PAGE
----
For years, Democrats warned that abortion rights were under grave threat. Across the US, anti-abortion activists in red states chipped away at access and pushed for conservative judges to secure their gains. Yet for many Americans, the prospect of losing the constitutional right to abortion that had existed since 1973 remained worrying but remote.

That all changed in June, when in Dobbs v Jackson, the supreme court overturned Roe v Wade, the 49-year-old ruling which had established the right.

Since then, bans have taken effect in at least 10 states. Republicans are rushing ahead with new restrictions and stirring fears that other rights, including same-sex marriage and access to contraception, could be vulnerable too.

And yet, from rural Minnesota to ruby red Kansas and a conservative corner of Nebraska, there are signs of a brewing backlash that Democrats believe will reshape the battle for control of Congress and statehouses this fall.

Republicans are “the dog that caught the bus”, said Cecile Richards, a former head of Planned Parenthood. “This is what they’ve been wanting for years. Now they own it.”

White House officials, Democratic candidates and party strategists say the loss of reproductive choice has not only galvanized their once-disillusioned base but is strengthening Democrats’ appeal among independent and Republican-leaning women in suburbs who were key to the party’s recent victories.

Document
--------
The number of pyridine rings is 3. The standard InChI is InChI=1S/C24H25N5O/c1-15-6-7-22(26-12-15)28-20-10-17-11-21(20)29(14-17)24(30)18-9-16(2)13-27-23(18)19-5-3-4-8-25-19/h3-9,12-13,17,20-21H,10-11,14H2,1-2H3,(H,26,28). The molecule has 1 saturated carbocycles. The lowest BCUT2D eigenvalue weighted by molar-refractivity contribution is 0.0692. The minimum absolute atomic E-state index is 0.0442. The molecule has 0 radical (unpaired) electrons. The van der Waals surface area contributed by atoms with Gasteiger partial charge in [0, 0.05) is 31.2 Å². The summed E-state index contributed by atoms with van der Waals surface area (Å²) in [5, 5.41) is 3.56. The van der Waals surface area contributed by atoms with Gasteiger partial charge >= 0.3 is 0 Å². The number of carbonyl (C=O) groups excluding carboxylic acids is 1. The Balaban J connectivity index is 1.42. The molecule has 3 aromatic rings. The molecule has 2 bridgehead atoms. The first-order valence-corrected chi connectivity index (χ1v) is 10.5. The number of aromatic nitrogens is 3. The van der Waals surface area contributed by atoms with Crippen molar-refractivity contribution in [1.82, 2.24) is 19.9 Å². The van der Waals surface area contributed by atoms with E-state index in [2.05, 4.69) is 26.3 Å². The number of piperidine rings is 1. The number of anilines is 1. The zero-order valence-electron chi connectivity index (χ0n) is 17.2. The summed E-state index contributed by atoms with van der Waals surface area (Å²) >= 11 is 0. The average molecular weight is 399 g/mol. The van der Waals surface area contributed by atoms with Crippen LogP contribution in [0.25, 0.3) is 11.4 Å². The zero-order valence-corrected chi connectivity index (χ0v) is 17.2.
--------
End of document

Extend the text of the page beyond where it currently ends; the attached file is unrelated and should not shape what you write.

The landslide vote to protect abortion rights in conservative Kansas earlier this month further emboldened Democrats – and emphasized that Republicans risk overreaching on one of the most emotionally charged issues in American life.

“The world just completely flipped upside down after the Dobbs decision,” said Richards, now co-chair at American Bridge 21st Century, a liberal Super Pac. “We’re no longer defending a right. We now actually have to fight to get a right back.”

Grid News reports that Republicans are gearing up to target the IRS again with age-old lies and conspiracy theories.  Have they nothing else?

A strange, false claim is all over conservative cable TV, right-wing social media and in the halls of Congress, where it’s been repeated by dozens of Republican lawmakers: President Joe Biden, the warning goes, is going to hire and arm 87,000 Internal Revenue Service agents to target everyday Americans.

As the head of the Republican National Committee hyperbolically tweeted recently: “How long until Democrats send the IRS ‘SWAT team’ after your kids’ lemonade stand?”

It’s a ludicrous claim, repeatedly debunked by nonpartisan experts and outlets.